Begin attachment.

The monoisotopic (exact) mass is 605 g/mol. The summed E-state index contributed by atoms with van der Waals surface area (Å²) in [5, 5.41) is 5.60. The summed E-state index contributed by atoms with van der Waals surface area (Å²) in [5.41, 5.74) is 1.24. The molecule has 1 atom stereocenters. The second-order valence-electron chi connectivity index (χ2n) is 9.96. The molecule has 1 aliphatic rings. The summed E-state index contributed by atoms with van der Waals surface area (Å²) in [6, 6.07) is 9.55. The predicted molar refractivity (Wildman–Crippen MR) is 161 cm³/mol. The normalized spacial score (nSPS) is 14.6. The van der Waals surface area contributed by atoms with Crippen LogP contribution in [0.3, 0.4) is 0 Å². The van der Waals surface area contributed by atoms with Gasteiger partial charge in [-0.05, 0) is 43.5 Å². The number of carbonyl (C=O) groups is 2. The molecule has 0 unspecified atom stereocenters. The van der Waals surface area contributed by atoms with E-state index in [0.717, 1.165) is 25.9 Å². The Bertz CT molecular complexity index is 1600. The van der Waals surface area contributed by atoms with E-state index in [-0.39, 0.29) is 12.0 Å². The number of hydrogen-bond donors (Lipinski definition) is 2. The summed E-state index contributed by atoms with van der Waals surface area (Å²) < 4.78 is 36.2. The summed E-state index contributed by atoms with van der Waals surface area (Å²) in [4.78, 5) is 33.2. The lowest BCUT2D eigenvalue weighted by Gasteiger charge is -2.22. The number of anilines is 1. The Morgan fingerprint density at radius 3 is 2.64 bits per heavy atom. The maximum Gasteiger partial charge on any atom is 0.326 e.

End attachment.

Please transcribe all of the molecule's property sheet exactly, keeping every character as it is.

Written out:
The monoisotopic (exact) mass is 605 g/mol. The summed E-state index contributed by atoms with van der Waals surface area (Å²) in [5, 5.41) is 5.60. The summed E-state index contributed by atoms with van der Waals surface area (Å²) in [5.41, 5.74) is 1.24. The molecule has 1 atom stereocenters. The second-order valence-electron chi connectivity index (χ2n) is 9.96. The molecule has 1 aliphatic rings. The summed E-state index contributed by atoms with van der Waals surface area (Å²) in [6, 6.07) is 9.55. The predicted molar refractivity (Wildman–Crippen MR) is 161 cm³/mol. The normalized spacial score (nSPS) is 14.6. The van der Waals surface area contributed by atoms with Crippen LogP contribution in [0.3, 0.4) is 0 Å². The van der Waals surface area contributed by atoms with Gasteiger partial charge in [-0.05, 0) is 43.5 Å². The number of carbonyl (C=O) groups is 2. The molecule has 0 unspecified atom stereocenters. The van der Waals surface area contributed by atoms with E-state index in [0.717, 1.165) is 25.9 Å². The Bertz CT molecular complexity index is 1600. The van der Waals surface area contributed by atoms with E-state index in [-0.39, 0.29) is 12.0 Å². The number of hydrogen-bond donors (Lipinski definition) is 2. The summed E-state index contributed by atoms with van der Waals surface area (Å²) < 4.78 is 36.2. The summed E-state index contributed by atoms with van der Waals surface area (Å²) in [4.78, 5) is 33.2. The lowest BCUT2D eigenvalue weighted by Gasteiger charge is -2.22. The number of anilines is 1. The Morgan fingerprint density at radius 3 is 2.64 bits per heavy atom. The maximum Gasteiger partial charge on any atom is 0.326 e.